frickin dollars for a guitar string, she slurred, finishing a can of beer
with a belch. Ah now, don’t even bother, I’ll go find myself a shade tree
and rest for a while. Later that night, thousands stand on balconies
across the city, catching the echoes of a song played from a park bench,
splitting the limbs of a shade tree with divine pallor, lunacy, a chorus
aching its way across the key of B, negotiating the entire minor scale,
until, finally, vibrating lights brought the evening to her knees.


He dipped his brush in crimson oil to paint an empty pail.
How can you tell from this angle? Turn on the light, she said.
A bucket? Yes. And is that a dog? Yes. It’s a dog.
There’s flaw in your stroke, it’s convincing, it makes me want
to tube a newspaper, strike her haunch. Careful, he said,
headlines are decidedly harder these days. They laughed,
he fingered the canal between her knuckle and wrist,
she smiled, turned back to the canvas and touched it.
Strokes dried to points like colored teeth. I’ve got one, he said.
What’s the difference between wind through a pail,
and thread through the eye of a button?
She sipped a plastic cup of wine, trying to decipher chardonnay
from pinot, shrugged (if it’s not from a box, it’s probably fine).
A vehicle, she said, a co-operative attachment, while the other is free
to focus its attention on lack of contents. His mind was fuzzy
from linseed oil and sauvignon. She smiled, grabbed him
by the collar, pushed him back into the couch and knelt.

Years later, they have fallen out of touch.
She calls him on a Sunday as it rains.
How could you paint an empty pail? It’s not possible
to paint emptiness, to capture absence. You’d have to be mad
to spend your life on such things. Baby, he whispers –
he can tell she is crying, he imagines the cord
wrapped around her finger, and she, in a distant city
would be wearing a summer dress, Roman sandals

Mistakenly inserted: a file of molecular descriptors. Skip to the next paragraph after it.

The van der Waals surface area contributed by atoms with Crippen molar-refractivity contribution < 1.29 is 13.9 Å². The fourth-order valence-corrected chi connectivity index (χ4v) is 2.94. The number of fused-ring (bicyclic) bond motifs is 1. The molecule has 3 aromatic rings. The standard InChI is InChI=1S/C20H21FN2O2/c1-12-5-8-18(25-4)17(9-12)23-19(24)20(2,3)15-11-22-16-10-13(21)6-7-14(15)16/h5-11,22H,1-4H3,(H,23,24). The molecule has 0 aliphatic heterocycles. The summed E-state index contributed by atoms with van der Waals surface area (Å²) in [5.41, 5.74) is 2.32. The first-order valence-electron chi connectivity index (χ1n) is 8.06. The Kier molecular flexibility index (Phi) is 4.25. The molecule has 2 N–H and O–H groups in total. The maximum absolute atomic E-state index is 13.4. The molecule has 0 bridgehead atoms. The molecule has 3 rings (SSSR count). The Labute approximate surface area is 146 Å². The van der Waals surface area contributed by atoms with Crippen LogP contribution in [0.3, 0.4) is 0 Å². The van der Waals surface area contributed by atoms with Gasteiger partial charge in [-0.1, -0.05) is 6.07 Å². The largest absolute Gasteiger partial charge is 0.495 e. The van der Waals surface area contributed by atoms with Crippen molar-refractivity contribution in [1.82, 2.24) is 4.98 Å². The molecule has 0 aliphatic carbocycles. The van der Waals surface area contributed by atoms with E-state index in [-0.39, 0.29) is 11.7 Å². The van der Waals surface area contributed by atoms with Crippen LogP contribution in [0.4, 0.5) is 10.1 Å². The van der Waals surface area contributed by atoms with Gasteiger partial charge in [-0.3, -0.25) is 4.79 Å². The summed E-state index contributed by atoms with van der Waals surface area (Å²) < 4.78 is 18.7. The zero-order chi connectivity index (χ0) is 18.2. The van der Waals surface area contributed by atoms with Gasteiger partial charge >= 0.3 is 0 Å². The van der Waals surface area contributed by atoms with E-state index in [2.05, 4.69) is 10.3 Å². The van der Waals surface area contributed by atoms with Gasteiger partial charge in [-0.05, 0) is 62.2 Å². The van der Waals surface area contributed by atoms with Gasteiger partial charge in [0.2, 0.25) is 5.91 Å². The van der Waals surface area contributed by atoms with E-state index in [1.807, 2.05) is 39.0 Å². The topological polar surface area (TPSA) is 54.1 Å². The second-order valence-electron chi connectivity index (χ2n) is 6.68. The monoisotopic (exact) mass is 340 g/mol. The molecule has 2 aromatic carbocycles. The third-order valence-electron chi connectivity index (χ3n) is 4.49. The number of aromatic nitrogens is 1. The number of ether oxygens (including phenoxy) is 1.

laced up her calf, sunglasses pinned in her hair –
I won’t upset you, neither would I hope to paint what’s not there.
I’m trying to call attention to the hole in the bucket.
You don’t need to see the puddle to understand.

A dog scratches at the door. He stretches to turn the handle,
clutching the receiver between his shoulder and chin.
Is that Maggie? Yes. How is she? Fine, just fine.
He’d given up drinking the year before, set a ringed mug
of coffee on the countertop. The dog attacked its water dish.

I guess I never thought of it that way, painting the hole, that is.
Believe me, he said, I understand, but that’s how it has to be –
what else can we hope for, if not what is, or isn’t?

The dog sat watching him fiddle with the cord, smiled,
tilted its head, then shook its dripping jowls on the floor.

Jim Davis’ greatest passions are being a teacher, poetry and painting. He is a graduate of Knox College, a graduate student at The Chicago School of Professional Psychology, and is hoping to begin the Creative Writing MFA program at Northwestern University in the spring.  He has recently been nominated for Best of the Net consideration by Lascaux Review, He has won the Line Zero Poetry Contest, Eye on Life Poetry Prize (2nd Place), named Runner-Up for the Best Modern Poem by Chicago’s Journal of Modern Poetry, and he has received multiple Editor's Choice awards.  His work has appeared in Seneca Review, Whitefish Review, Blue Mesa Review, Poetry Quarterly, and Contemporary American Voices, among others. My first chapbook, "Feel and Beat Again," will soon be available from MiTe Press, of which Boston Literary Magazine said: "Canny, brilliant and unerringly insightful, Jim Davis lives in a world where nothing is ordinary."